Yes, that’s the goal. We want to make a scientifically capable robot for less than a thousand dollars. We still have a lot of room for improvement and evolution, but the rate of improvement is now really impressive. The big innovation, though, is the community. It’s not just about one low-cost robot — it’s the fact that we have this growing community of citizen ocean explorers.

To read the full interview, visit the TED Blog >>>

Don’t Judge a Book by its Title (How the N-Word Changes Everything)

Could the N-word stop a book from being shared?  

Last week, just a few days before the 25th anniversary of the national holiday celebrating the life and legacy of Dr. Martin Luther King, Jr., I finally released an audacious collaborative ebook on Scribd.com;  a collection of 34 essays by students from my fall 2010 racism course at Baruch College-CUNY. We unanimously chose to call the ebook of op-eds about racism COULD YOU BE THE BIGGER NIGGER?  But the title has been causing a little anticipated controversy, and some unexpected concern. 

Since my first ebook on Scribd had reached over 1100 ppl fairly quickly over the last 9 months, and my 2nd collaboration with a group of students in my anthropology course a year ago reached almost 5000 in less than 6 months, I was hoping people could trust me and read the ebook to get the point explained below but it was clear from early responses that some change was needed. But I couldn’t undermine the students’ vote.  


Then I got a Facebook message from a trusted friend from Nashville whom I’ve never meet in person. We adore one another on Facebook so I wanted to respond to his concern. After reading the ebook, he wrote:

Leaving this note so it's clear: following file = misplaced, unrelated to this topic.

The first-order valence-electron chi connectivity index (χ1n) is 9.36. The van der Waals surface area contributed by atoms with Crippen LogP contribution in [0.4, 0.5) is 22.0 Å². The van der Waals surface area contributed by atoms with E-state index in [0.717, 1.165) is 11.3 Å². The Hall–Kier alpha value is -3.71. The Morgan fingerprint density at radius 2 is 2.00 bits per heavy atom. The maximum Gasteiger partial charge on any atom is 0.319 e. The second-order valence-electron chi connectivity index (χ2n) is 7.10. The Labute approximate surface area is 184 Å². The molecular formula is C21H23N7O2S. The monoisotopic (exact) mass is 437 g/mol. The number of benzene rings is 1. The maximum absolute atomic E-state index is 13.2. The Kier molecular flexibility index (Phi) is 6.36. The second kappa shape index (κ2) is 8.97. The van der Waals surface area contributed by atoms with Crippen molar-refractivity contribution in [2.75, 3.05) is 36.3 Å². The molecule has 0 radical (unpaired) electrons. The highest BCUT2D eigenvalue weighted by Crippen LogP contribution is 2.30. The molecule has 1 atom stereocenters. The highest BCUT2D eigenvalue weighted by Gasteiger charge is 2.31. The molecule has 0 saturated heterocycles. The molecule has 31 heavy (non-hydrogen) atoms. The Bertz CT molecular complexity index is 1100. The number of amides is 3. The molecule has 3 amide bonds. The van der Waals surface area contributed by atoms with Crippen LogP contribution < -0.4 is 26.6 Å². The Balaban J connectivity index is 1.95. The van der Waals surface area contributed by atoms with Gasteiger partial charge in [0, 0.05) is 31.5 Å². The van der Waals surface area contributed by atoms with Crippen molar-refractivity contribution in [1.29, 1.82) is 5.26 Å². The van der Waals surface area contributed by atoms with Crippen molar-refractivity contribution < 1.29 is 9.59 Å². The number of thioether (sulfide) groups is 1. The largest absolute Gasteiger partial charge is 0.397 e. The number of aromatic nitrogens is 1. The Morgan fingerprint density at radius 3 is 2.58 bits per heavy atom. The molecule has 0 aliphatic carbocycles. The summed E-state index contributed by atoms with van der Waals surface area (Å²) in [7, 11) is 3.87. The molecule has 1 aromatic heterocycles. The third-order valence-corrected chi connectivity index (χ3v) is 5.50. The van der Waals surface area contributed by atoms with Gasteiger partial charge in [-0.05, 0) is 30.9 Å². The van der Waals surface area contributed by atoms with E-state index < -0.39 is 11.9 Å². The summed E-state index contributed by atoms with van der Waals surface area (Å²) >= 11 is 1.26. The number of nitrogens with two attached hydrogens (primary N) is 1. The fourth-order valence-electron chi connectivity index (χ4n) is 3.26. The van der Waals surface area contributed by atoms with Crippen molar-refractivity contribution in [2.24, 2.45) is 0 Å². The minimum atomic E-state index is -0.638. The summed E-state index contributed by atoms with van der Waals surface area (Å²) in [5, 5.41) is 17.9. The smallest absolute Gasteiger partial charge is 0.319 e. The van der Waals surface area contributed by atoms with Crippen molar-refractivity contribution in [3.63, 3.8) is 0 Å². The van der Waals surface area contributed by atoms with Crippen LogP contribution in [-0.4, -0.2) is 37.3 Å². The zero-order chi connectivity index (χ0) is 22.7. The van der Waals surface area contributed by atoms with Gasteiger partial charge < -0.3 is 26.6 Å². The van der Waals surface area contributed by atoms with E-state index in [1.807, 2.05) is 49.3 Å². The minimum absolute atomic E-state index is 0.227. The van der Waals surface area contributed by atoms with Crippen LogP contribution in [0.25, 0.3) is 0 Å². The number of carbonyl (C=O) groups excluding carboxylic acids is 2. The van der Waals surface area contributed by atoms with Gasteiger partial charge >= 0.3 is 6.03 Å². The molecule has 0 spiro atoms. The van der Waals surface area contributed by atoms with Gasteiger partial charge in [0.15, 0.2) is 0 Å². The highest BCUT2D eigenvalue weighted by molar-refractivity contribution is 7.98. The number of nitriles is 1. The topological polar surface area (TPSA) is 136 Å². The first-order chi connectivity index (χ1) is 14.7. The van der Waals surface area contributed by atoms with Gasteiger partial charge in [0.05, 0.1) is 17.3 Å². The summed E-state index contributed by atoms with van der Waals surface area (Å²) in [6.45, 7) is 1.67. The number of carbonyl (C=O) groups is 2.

i’ll be honest … i posted the link to the essays on racism that you had on your wall. i struggled greatly doing it because of the title but i felt like the value far outweighed my reservations. anyway ...

As a result of Jim Palmer’s message, last Monday I made a little tweak to the title so it could be read as COULD YOU BE BIGGER? without betraying the students’ decision. Someone reminded me not to “don’t judge a book by its title” and that gave me the opening needed for this post to launch the ebook. Here goes… 


Don’t Judge a Book by its Title

The title “Could You Be the Bigger Nigger?” may alarm you but 34 students arrived at it by a unanimous consensus. One of them said, “they’ll get it when they read our essays.” The price 15 year-old Elizabeth Eckford (the cover photo is attached) paid so that we all gained access to our educational civil and human rights must have required that she be “bigger” than she and especially whites “knew” her to be as a so-called “nigger.” In 2011, racism may be less overt for many blacks and perhaps more overt for Muslims and gays. These essays are our testimony to being the “bigger nigger” or simply, being “bigger” that we ever imagined when it comes to racism. Who we are in the small, ordinary moments that offend us around race and racism matters.

Racism Is Not Personal

At the start of BLS1003: The Evolution and Expressions of Racism, most students considered racism “a collection of individual-level anti-minority group attitudes” (L. Bobo in Gallagher 2009, 157). During the course we discovered the persistent structural inequities found in symbols (i.e., skin color), discriminatory laws and practices, and social group position, power and privilege that we all were born into whether experienced or not.

Why Op-Eds and Why Students Writing Op-Eds?